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Wednesday, 2 September 2009

Exhibition: JW Waterhouse: The Modern Pre-Raphaelite
at the Royal Academy of Art, London until 13th September 09

Star rating - 8/10

All things Pre Raphaelite are currently very much in vogue, thanks in no small part to the (over) sexed up drama which has just finished its run on BBC1. We are now all experts in the original Pre Raphaelite Brotherhood of Holman Hunt, Rossetti and Millais, or so we would like to think. But much less well known is the later work of John William Waterhouse. In fact the current exhibition of his work at the Royal Academy is the first major exhibition of his work in this country since the 1970s.

He was actually painting works inspired by our friends in the PRB a couple of decades after their heyday, although their obvious influence on him is clear to see. Some critics view his works as but a pale imitation of the PRB at their best – a solid craftsman staying with safe subject matters, but these paintings are far from one dimensional pieces.

Drawing on one of his favourite themes, the works of Shakespeare, his ‘Miranda’ from 1875 shows a patient, calm and beautiful girl waiting on a desert island for her lover to come. Waterhouse also used themes from ancient Greek and Roman mythology to inspire many of his works. And his most powerful images are undoubtedly of women.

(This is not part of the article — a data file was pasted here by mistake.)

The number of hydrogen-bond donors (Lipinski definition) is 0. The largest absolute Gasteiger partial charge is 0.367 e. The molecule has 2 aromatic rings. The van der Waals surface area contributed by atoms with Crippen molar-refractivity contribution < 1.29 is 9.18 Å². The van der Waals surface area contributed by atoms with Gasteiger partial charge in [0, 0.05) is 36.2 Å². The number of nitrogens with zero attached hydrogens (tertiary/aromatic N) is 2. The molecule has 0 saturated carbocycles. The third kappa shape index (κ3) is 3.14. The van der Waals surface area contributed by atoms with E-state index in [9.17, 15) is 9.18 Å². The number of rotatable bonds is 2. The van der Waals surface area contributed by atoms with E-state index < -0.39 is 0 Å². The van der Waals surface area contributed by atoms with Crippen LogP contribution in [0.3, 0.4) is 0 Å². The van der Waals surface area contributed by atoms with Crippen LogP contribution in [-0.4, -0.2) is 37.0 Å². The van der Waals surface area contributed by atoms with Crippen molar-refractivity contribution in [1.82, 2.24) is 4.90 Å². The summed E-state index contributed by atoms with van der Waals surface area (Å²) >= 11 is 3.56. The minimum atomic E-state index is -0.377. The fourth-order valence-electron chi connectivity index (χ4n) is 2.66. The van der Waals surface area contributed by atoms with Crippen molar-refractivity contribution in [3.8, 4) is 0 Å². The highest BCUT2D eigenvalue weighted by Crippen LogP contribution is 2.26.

In ‘Consulting the Oracle’ from 1884, he captures the expressions of the women gathered round brilliantly as ones of terror, and full of tension. In ‘Marianne’ from 1887 he shows how Herod’s beautiful wife looks on defiantly and indignantly as she is condemned to death for an adultery that she did not commit.

But it is for his most famous work, his 1888 ‘The Lady of Shalott’ that he is best known and loved. It is said that this painting was inspired by Millais’ Ophelia, and it is easy to see why the comparisons have often been made. The most powerful part of this image is the desperate expression on his beautiful subject’s face, as she sails away from Lancelot, her love, to her death, unable to beat the curse that lets her see him only in a mirror. As with other of his works, this picture was inspired by the works of Tennyson. The detail in this piece is also striking – the tapestry decorated with chivalrous scenes that hangs from her boat and trails in the water is minute in its detail.

His ‘Circe Poisoning the Sea’ from 1892 shows his clever use of colour as he draws us into the tale with the striking deep lagoon blue shades he uses. His ‘Mermaid’ shows another tragic beauty and again lovely detail on the inside of the shell by her side. His ‘Lamia’ of 1905 shows the snake turned maiden enrapturing the handsome knight Lycius.

But it is for the female beauty that Waterhouse so often portrays that he is so loved. This collection powerfully demonstrates that, far from being the misogynist that he is sometimes labeled as, his appreciation of the female form is awe inspiring’ and he fills his images with admiration, as we are for the painter himself through his works. Yes these works are of the Victorian era, and reflect the tastes of their day, and no they are not really like the works of the PRB – but they are nonetheless still well worth a visit.

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